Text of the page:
Enjoy life now... it has an expiration date.

Tuesday, November 25, 2008

Levi - WIP #2

More work done on Levi (first WIP posted underneath second WIP).

Apparently I'm leaving the fun stuff (you know, the face and the fingers) for last.... gotta get those pencils warmed up before I tackle those! Constructive criticism welcome.

Oh........... Happy Thanksgiving!

Monday, November 24, 2008

English street scene

An art card that went to Darlene in Canada. 4 x 6 - watercolor and colored pencil on Arches Hot Press.

Friday, November 21, 2008

Photos are here!

Okay, got everything set up with this substitute camera. Here are the shots I took on Monday (post titled "Magical Minute) whilst out wandering around in the garden in early morning sub freezing weather! All pics are of our blueberry bushes (I love the first photo where you can actually see the frost on the leaves... which I decided to use for my heading), except for the last pic which is a Bradford Pear and was taken at sunset one evening. Isn't nature simply beautiful?

Wednesday, November 19, 2008

Levi - A Beginning

This WIP is a portrait (colored pencil on Stonehenge) of a friend's grandson. This friend advertised in a little local magazine I used to publish, and this photo was used in one of her ads for her shoe store (see his adorable little blue Crocs?). As soon as I saw the photo I wanted to paint it. I loved the natural pose, the light and shadow patterns on both Levi and the steps..... and who could resist those baby blues? He even has a scrape on his little knee... just like my boys used to many years ago.

I'm posting what I've done so far. I usually do the preliminary drawing in graphite but decided this time I'd try doing the drawing using a light umber CP. Not sure that I really have much preference either way. I've never had a problem getting CP to cover the graphite. I've gone over the drawing in most places using some variation of the final color. I've done a little work on his face and on the wooden steps behind him. The scan makes the steps look much darker and heavier than they actually are, but even so, I may have to tone them down. We'll see.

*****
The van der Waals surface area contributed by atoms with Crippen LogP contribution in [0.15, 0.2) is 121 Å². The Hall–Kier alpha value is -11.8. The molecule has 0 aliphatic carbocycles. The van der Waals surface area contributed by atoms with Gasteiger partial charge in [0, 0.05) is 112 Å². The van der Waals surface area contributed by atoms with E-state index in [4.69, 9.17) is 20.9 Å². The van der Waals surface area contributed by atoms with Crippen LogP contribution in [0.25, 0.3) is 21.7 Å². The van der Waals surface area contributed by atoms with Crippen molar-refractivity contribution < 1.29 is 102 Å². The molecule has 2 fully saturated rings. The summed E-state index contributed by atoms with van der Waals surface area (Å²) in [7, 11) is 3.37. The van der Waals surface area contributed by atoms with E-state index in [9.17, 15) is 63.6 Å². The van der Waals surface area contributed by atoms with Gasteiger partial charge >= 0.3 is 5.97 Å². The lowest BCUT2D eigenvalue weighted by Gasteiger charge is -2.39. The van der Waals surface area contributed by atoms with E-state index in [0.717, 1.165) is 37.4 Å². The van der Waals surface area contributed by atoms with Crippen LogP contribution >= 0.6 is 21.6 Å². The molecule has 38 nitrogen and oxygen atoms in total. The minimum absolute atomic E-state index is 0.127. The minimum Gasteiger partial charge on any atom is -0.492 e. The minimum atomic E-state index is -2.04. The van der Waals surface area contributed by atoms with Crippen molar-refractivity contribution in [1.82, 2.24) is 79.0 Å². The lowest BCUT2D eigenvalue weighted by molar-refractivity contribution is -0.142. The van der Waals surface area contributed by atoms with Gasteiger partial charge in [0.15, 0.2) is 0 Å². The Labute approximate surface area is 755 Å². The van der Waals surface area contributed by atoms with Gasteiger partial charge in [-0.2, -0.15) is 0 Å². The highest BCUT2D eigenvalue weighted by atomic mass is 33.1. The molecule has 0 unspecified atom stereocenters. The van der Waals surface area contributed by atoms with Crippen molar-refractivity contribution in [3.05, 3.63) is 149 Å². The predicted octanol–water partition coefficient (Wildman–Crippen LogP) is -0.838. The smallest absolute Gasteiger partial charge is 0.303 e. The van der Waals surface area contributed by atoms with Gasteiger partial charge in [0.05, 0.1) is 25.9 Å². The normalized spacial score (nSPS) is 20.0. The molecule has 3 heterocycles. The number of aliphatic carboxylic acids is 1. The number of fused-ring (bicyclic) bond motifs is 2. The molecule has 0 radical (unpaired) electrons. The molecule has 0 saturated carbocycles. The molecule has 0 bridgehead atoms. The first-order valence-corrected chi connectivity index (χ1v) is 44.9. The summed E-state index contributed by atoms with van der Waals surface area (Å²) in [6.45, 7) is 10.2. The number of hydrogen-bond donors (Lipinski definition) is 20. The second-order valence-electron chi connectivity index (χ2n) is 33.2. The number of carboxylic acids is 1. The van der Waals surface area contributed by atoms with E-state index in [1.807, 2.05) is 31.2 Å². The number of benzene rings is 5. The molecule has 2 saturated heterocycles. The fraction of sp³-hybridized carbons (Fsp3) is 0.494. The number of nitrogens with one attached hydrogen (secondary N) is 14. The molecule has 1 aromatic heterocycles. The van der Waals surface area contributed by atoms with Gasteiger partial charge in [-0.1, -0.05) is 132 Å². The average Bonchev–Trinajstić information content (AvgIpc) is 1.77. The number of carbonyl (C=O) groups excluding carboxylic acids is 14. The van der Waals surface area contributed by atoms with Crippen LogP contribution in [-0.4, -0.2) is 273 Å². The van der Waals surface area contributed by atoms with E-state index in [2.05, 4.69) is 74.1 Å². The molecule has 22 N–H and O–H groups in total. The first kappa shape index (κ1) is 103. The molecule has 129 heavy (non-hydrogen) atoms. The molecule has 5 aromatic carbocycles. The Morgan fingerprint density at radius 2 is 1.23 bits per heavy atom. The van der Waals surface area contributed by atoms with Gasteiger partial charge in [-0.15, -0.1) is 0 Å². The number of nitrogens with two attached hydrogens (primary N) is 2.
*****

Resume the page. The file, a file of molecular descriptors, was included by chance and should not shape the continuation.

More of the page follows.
I've already changed the angle of his left cheek several times. The last time I did a portrait of a young child he seemed to look older in the portrait than in the photo. Wondering why, I pulled out my copy of "Drawing People" by Barbara Bradley (excellent book!!) and re-read the section on drawing children. The problem immediately jumped out at me: I hadn't given enough curve to his cheeks. Youngsters are chubby - and chubby is represented by rounded curves. I hadn't given enough curve to his cheek, and the slimmer cheekline made him look a couple of years older. So this time I'm trying to watch out for that and keep that cute chubby toddler look.

Monday, November 17, 2008

Magical minute

This morning, quite early, I purposed to capture the rich fall colors of the blueberry bushes in the glow of the early morning sun. The bushes are now bare of berries, but to me they're more beautiful in fall than any other time. The foliage has turned to deep, saturated reds, browns and burgundies, with just a few hints of green on the sheltered side of the bushes.

After coffee I opened the blinds and saw....... frost! Thick, glorious sparkling frost that lay like a shimmering veil across fields, trees and fading garden plants. It sparkled in the morning sun, making the blueberry bushes radiant. Not about to miss this moment, I grabbed a hoodie and my camera and headed outside. The air was cold, brisk, exhilarating. Everything sparkled. Almost as good as snow, I thought. I walked around the bushes to shoot from various angles, my shoes crunching in the frozen grass; then stood still to get some close up shots. That's when I heard it. In the quiet of the morning, I heard a soft drip. Then another. Then another. It was the sound of frost melting in the pale sunshine. By sheer chance I happened to be there at this time. I stood, unmoving, looking and listening. I was awake, I was aware. It was a fleeting moment - like so many of life's moments. Ordinary, yet special. A few more photos around the garden, and when I returned to the blueberry bushes the shimmering veil was gone. But I had seen it; I had heard it. One of those magical minutes in life.

** Will post photos later. Lost my digital camera few weeks ago, and a family member was kind enough to donate one to me, but am not set up to upload photos yet.

An Autumn Award!

How nice to receive this adorable "Autumn Friends Award" from Rosie at Corners of my Mind blog... thank you so much Rosie!

It's a sweet, easy little award... no lists to write or anything, so in the spirit of friendship, and as requested, I'll pass the award on to three fellow bloggers....


Friday, November 14, 2008

A lovely rainy Friday!

I love a chilly rainy day! When I actually give voice to thoughts like that I usually get strange looks from folks who appear to be wondering if I've lost my marbles. Chalk it up to growing up in England.... rain doesn't bother me in the least. On a rainy day the house feels so cozy, and indoor activities like cooking, knitting, reading and movie watching are even more pleasurable.... especially when accompanied by hot chocolate or hot tea with honey.

After a busy week, today will be spent finishing my monthly newspaper article. I do have a new art card to post... this one went to Shelley in France. This 4x6 card depicts New England in the fall and is done in watercolor and colored pencil. It was lots of fun to do.... I LOVE New England and using those juicy fall colors was a great pleasure!